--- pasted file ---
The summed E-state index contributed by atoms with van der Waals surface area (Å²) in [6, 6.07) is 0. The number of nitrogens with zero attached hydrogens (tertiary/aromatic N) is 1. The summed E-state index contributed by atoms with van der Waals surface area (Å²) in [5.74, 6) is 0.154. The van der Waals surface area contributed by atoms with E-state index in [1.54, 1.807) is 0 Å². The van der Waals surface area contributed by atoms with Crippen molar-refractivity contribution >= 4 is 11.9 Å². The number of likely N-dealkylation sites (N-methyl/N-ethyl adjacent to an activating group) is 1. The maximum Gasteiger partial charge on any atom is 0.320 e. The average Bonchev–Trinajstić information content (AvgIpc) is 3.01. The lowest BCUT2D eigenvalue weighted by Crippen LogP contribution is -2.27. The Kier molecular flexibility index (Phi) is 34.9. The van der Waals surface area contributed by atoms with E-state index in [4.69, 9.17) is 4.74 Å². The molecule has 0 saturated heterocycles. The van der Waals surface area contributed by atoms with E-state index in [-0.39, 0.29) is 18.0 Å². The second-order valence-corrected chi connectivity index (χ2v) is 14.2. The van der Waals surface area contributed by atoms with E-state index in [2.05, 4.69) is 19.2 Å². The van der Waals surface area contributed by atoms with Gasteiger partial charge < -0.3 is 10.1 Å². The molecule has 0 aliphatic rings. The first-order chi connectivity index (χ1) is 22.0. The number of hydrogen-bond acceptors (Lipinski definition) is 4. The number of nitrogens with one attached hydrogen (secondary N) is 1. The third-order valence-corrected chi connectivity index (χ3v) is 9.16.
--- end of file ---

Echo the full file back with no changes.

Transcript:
The summed E-state index contributed by atoms with van der Waals surface area (Å²) in [6, 6.07) is 0. The number of nitrogens with zero attached hydrogens (tertiary/aromatic N) is 1. The summed E-state index contributed by atoms with van der Waals surface area (Å²) in [5.74, 6) is 0.154. The van der Waals surface area contributed by atoms with E-state index in [1.54, 1.807) is 0 Å². The van der Waals surface area contributed by atoms with Crippen molar-refractivity contribution >= 4 is 11.9 Å². The number of likely N-dealkylation sites (N-methyl/N-ethyl adjacent to an activating group) is 1. The maximum Gasteiger partial charge on any atom is 0.320 e. The average Bonchev–Trinajstić information content (AvgIpc) is 3.01. The lowest BCUT2D eigenvalue weighted by Crippen LogP contribution is -2.27. The Kier molecular flexibility index (Phi) is 34.9. The van der Waals surface area contributed by atoms with E-state index in [4.69, 9.17) is 4.74 Å². The molecule has 0 saturated heterocycles. The van der Waals surface area contributed by atoms with E-state index in [-0.39, 0.29) is 18.0 Å². The second-order valence-corrected chi connectivity index (χ2v) is 14.2. The van der Waals surface area contributed by atoms with E-state index in [2.05, 4.69) is 19.2 Å². The van der Waals surface area contributed by atoms with Gasteiger partial charge < -0.3 is 10.1 Å². The molecule has 0 aliphatic rings. The first-order chi connectivity index (χ1) is 22.0. The number of hydrogen-bond acceptors (Lipinski definition) is 4. The number of nitrogens with one attached hydrogen (secondary N) is 1. The third-order valence-corrected chi connectivity index (χ3v) is 9.16.